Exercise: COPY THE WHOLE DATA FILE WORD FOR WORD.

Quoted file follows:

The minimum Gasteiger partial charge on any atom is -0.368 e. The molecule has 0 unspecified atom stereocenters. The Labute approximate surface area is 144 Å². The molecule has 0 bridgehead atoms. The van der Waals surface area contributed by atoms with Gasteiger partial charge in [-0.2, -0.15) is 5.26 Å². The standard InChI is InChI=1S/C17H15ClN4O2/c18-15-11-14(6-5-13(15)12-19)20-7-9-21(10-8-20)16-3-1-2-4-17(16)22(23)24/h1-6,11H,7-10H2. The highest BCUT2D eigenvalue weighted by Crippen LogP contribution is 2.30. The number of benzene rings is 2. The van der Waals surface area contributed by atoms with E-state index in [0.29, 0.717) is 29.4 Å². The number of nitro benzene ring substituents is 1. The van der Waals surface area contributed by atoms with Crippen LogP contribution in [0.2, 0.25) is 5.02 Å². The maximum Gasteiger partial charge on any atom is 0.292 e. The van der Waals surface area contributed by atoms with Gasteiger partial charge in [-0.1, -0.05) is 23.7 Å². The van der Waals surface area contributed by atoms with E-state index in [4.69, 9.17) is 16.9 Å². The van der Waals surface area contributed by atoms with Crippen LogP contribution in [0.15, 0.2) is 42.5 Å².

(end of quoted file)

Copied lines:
The minimum Gasteiger partial charge on any atom is -0.368 e. The molecule has 0 unspecified atom stereocenters. The Labute approximate surface area is 144 Å². The molecule has 0 bridgehead atoms. The van der Waals surface area contributed by atoms with Gasteiger partial charge in [-0.2, -0.15) is 5.26 Å². The standard InChI is InChI=1S/C17H15ClN4O2/c18-15-11-14(6-5-13(15)12-19)20-7-9-21(10-8-20)16-3-1-2-4-17(16)22(23)24/h1-6,11H,7-10H2. The highest BCUT2D eigenvalue weighted by Crippen LogP contribution is 2.30. The number of benzene rings is 2. The van der Waals surface area contributed by atoms with E-state index in [0.29, 0.717) is 29.4 Å². The number of nitro benzene ring substituents is 1. The van der Waals surface area contributed by atoms with Crippen LogP contribution in [0.2, 0.25) is 5.02 Å². The maximum Gasteiger partial charge on any atom is 0.292 e. The van der Waals surface area contributed by atoms with Gasteiger partial charge in [-0.1, -0.05) is 23.7 Å². The van der Waals surface area contributed by atoms with E-state index in [4.69, 9.17) is 16.9 Å². The van der Waals surface area contributed by atoms with Crippen LogP contribution in [0.15, 0.2) is 42.5 Å².